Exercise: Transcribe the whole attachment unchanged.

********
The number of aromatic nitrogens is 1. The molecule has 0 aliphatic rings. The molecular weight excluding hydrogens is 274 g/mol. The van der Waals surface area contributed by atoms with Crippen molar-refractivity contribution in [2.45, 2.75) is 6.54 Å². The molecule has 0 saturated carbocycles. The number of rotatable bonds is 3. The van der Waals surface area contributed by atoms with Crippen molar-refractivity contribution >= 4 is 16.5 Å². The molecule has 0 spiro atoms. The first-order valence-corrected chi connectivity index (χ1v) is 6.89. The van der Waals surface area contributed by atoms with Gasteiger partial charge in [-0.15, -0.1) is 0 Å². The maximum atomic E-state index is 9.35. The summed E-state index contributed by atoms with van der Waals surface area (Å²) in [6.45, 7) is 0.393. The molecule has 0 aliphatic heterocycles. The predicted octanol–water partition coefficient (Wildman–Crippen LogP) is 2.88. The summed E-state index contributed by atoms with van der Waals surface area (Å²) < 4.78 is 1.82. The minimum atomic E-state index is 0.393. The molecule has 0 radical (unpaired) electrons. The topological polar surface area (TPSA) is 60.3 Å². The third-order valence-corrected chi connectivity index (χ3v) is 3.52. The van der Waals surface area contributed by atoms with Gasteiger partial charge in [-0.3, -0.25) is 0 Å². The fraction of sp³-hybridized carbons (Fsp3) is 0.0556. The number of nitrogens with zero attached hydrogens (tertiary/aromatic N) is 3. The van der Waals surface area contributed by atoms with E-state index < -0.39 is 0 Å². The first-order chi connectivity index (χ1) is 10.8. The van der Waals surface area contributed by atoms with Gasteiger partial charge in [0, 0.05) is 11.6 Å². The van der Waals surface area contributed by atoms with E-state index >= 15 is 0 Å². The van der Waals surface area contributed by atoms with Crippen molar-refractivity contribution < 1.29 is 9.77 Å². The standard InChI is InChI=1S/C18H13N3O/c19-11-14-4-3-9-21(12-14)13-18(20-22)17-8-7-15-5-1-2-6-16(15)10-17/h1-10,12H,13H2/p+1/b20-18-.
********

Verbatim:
The number of aromatic nitrogens is 1. The molecule has 0 aliphatic rings. The molecular weight excluding hydrogens is 274 g/mol. The van der Waals surface area contributed by atoms with Crippen molar-refractivity contribution in [2.45, 2.75) is 6.54 Å². The molecule has 0 saturated carbocycles. The number of rotatable bonds is 3. The van der Waals surface area contributed by atoms with Crippen molar-refractivity contribution >= 4 is 16.5 Å². The molecule has 0 spiro atoms. The first-order valence-corrected chi connectivity index (χ1v) is 6.89. The van der Waals surface area contributed by atoms with Gasteiger partial charge in [-0.15, -0.1) is 0 Å². The maximum atomic E-state index is 9.35. The summed E-state index contributed by atoms with van der Waals surface area (Å²) in [6.45, 7) is 0.393. The molecule has 0 aliphatic heterocycles. The predicted octanol–water partition coefficient (Wildman–Crippen LogP) is 2.88. The summed E-state index contributed by atoms with van der Waals surface area (Å²) < 4.78 is 1.82. The minimum atomic E-state index is 0.393. The molecule has 0 radical (unpaired) electrons. The topological polar surface area (TPSA) is 60.3 Å². The third-order valence-corrected chi connectivity index (χ3v) is 3.52. The van der Waals surface area contributed by atoms with Gasteiger partial charge in [-0.3, -0.25) is 0 Å². The fraction of sp³-hybridized carbons (Fsp3) is 0.0556. The number of nitrogens with zero attached hydrogens (tertiary/aromatic N) is 3. The van der Waals surface area contributed by atoms with E-state index < -0.39 is 0 Å². The first-order chi connectivity index (χ1) is 10.8. The van der Waals surface area contributed by atoms with Gasteiger partial charge in [0, 0.05) is 11.6 Å². The van der Waals surface area contributed by atoms with E-state index >= 15 is 0 Å². The van der Waals surface area contributed by atoms with Crippen molar-refractivity contribution < 1.29 is 9.77 Å². The standard InChI is InChI=1S/C18H13N3O/c19-11-14-4-3-9-21(12-14)13-18(20-22)17-8-7-15-5-1-2-6-16(15)10-17/h1-10,12H,13H2/p+1/b20-18-.